The Greek word "parousia," which means "presence" or "arrival," has generated a body of discussion in Christian circles vastly disproportionate to its presence in the New Testament. Occurring some 24 times, parousia appears only once in the gospels, and is found mainly in the Pauline correspondence (14 of 24 occurrences). The concept of Jesus' second coming was important to the first Christians, but its importance increased as time passed, as the period lengthened between the inauguration of the kingdom of God in Jesus' life and work and its awaited consummation with Jesus' triumphant return.

Periods of persecution renewed interest in Jesus' second coming. The Christians at Thessalonica, in about the year 51, appeared to be experiencing just such a period of persecution, and this was when 2 Thessalonians was written (1:4). The motive of the letter is reassure the Thessalonian Christians that the persecution they were presently experiencing will not be endless, but will be terminated by the return of Jesus.

The plea in verse 2 for the Thessalonians not to be "shaken in mind" was probalby written to counter rampant speculation about the date and manner of Jesus' second coming. The significance of Jesus' return was its purpose (the culmination of God's purpose for history), not its time or manner.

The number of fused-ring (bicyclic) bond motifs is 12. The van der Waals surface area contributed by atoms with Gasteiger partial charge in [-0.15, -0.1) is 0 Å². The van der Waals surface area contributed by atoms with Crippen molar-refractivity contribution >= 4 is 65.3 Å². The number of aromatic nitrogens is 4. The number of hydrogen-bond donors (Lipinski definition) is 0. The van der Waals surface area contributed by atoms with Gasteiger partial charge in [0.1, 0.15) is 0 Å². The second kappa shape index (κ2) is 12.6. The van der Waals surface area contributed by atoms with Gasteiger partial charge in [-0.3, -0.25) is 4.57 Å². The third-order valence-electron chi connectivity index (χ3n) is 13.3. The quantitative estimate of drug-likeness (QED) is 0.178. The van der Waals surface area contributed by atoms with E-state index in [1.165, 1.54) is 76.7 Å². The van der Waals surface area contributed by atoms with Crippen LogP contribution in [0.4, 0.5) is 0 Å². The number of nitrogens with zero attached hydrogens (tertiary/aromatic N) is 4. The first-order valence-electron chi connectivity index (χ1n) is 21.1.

The Man of Sin

The "falling away" or "rebellion" to which the writer refers in v. 3 as a necessary prelude to the final coming of Christ is spelled out in more detail in other early Christian writings about the end time (e.g., 1 Timothy 4:1; 2 Timothy 3:1-5; Jude 17-19; and especially Matthew 24). Common to all expectations of that dire time was the belief that false prophets or teachers would arise to lead the faithful astray (see, e.g., Mark 13:5-7; Luke 17:22-24; 21:8-9; Matthew 24:11; Revelation 13:13-14; etc.). The "lawless one" or "man of sin" named here represents the embodiment of those deceitful guides.

Who or what the writer had in mind by "the lawless one" is open to question, Over the centuries, millions of Christians have debated that question. Certainly there are echoes of other demonic figures, who exalted themselves as God. .although it is unlikely to have been one of Paul's ordinary earthly opponents (of which he had many). The imagery of atheistic hubris echoes descriptions of figures in the Hebrew Bible who also exalted themselves above their divinely ordained station

(e.g., Isaiah 14:12-14

12 How art thou fallen from heaven, O Lucifer, son of the morning! how art thou cut down to the ground, which didst weaken the nations!

13 For thou hast said in thine heart, I will ascend into heaven, I will exalt my throne above the stars of God: I will sit also upon the mount of the congregation, in the sides of the north:

14 I will ascend above the heights of the clouds; I will be like the most High.)

[Also, the Prince of Tyre in Ezekiel 28:1-10.]